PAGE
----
This section is from the book "The Law Of Contracts", by William Herbert Page. Also available from Amazon: Commercial Contracts: A Practical Guide to Deals, Contracts, Agreements and Promises.
Apart from the difficulty of discharging a formal instrument by any means less formal than the instrument which it is sought to discharge, payment which is a form of performance operates as a discharge of the obligation either in whole or in part; and accordingly a payment of an obligation which is not of record and not under seal, if made by a debtor who is primarily liable thereon, operates as a total or partial discharge, as the case may be.1 A maker of a note who has paid it without having it surrendered to him may maintain an action to secure possession of it.2 If money is delivered by a bank to the holder of a check against the order embodied in such check, the check is paid although it is not stamped "Paid" after it is received by the officers of the bank, and although it is kept in a safe-deposit box.3 Payment may be set up as against a subsequent transferee of an instrument4 unless the instrument is negotiable and the holder thereof is protected as a holder in due course.5 A payment by a debtor who is primarily liable upon the obligation operates as a discharge even if he attempts to take an assignment of the claim instead of making payment of it.6 On the other hand, the payment may be made by one who is secondarily liable on the instrument, and who accordingly is bound to the creditor to make the payment and yet has a right to require payment to be made by the party who is primarily liable. In cases of this sort, payment by a party who is secondarily liable operates as a discharge of the instrument as between himself and the creditor, but as between himself and the primary debtor such payment does not operate as discharge, but rather as a subrogation of the party who made such payment to the rights of the creditor against the debtor who is liable thereon primarily.7 If a party who is liable on an unliquidated claim makes payment thereof, the claim is discharged, and the party who has made such payment can not enforce it as against another party liable thereon, although the party who makes such payment attempts to take an assignment of the claim.8 Payment of an amount due under one contract is not a discharge of the amount due under another contract, although for the same debt.9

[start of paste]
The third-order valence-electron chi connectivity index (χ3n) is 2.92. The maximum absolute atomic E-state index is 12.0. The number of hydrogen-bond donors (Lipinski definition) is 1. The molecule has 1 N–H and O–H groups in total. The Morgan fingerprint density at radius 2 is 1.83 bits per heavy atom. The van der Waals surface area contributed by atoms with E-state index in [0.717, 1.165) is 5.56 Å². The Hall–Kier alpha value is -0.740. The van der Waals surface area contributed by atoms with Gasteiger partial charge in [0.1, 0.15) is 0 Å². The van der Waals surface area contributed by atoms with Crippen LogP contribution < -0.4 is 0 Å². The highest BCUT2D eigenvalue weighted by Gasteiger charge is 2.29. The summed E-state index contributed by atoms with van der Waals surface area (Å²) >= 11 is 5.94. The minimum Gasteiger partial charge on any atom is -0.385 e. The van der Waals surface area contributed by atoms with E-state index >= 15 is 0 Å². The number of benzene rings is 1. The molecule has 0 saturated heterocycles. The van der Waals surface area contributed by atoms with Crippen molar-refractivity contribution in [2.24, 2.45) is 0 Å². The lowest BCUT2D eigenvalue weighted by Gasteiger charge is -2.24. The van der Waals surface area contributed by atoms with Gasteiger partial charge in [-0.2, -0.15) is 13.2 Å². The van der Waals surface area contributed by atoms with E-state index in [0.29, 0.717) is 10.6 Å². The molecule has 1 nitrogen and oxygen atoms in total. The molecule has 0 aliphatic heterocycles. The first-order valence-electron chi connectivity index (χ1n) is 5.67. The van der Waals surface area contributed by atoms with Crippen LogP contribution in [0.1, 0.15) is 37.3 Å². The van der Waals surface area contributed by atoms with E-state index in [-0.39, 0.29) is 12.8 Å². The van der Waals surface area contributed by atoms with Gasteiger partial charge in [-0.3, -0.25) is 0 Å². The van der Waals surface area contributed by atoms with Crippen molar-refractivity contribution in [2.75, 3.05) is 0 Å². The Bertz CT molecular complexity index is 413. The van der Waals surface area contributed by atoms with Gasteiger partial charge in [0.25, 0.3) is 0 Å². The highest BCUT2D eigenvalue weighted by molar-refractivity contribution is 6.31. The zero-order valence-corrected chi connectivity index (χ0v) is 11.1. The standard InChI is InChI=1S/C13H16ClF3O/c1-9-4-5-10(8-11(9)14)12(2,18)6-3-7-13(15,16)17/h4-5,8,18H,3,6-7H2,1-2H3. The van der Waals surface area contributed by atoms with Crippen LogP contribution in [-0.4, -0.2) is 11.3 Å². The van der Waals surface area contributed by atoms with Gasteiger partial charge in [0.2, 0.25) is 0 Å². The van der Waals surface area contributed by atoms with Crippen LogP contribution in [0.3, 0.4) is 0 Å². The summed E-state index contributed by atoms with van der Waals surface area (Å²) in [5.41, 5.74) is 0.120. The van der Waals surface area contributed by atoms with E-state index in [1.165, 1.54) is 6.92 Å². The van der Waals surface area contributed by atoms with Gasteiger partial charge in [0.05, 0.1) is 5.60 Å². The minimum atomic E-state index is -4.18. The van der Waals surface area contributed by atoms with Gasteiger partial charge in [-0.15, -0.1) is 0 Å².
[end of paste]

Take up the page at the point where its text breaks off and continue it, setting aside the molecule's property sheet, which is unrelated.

1 Kentucky. Fennell v. Fechter, 181 Ky. 101, 203 S. W. 870.
New York. Jefferson County National Bank v. Dewey, 181 N. Y. 98, 73 N. E. 596.
North Carolina. Walter v. Earnhardt, 171 N. Car. 731, L. R. A. 1916E, 536, 88 S. E. 753.
Ohio. People's & Drovers' Bank v. Craig, 63 O. S. 374, 52 L. It. A. 872, 50 N. E. 102.
Virginia. Smith v. Waugh, 84 Va. 806, 6 S. E. 132.
Payment by a joint debtor is a discharge as to all. Green v. Bolster, - Mass. - , 122 N. E. 740.
See, Defense of Payment Under Code Procedure, by Carlos C. Alden, 19 Yale Law Journal, 650.
2 Walter v. Earnhardt, 171 N. Car. 731, L. R. A. 1916E, 536, 88 S. E. 753.
3 State v. Scarlett, 01 N. J. L. 200, 2 A. L. R. 83, 102 Atl. 160.
4 Bank v. Pennsylvania & Kentucky Fire Brick Co.. 175 Ky. 102, L. R. A. 101SE, 105, 104 S. W. 110.
5 See Sec. 2346 et seq.
6 Martin v. Chambers, 214 Fed. 769 (obiter). See to the same effect, People's & Drovers' Bank v. Craig, 63 O. S. 374, 52 L R. A. 872, 59 N. E. 102.
7Louviere v. Laubray, 10 Mod. 36; McCarty v. Roots, 62 U. S. (21 How.) 432, 16 L. ed. 162; Norton v. Downer, 33 Vt. 26.
8 Tanner v. Bowen, 34 Mont. 121, 7 L. R. A. (N.S.) 534, 85 Pac 876.
9 In re Kruger's Estate, - Pa. St. - 107 AtL 379.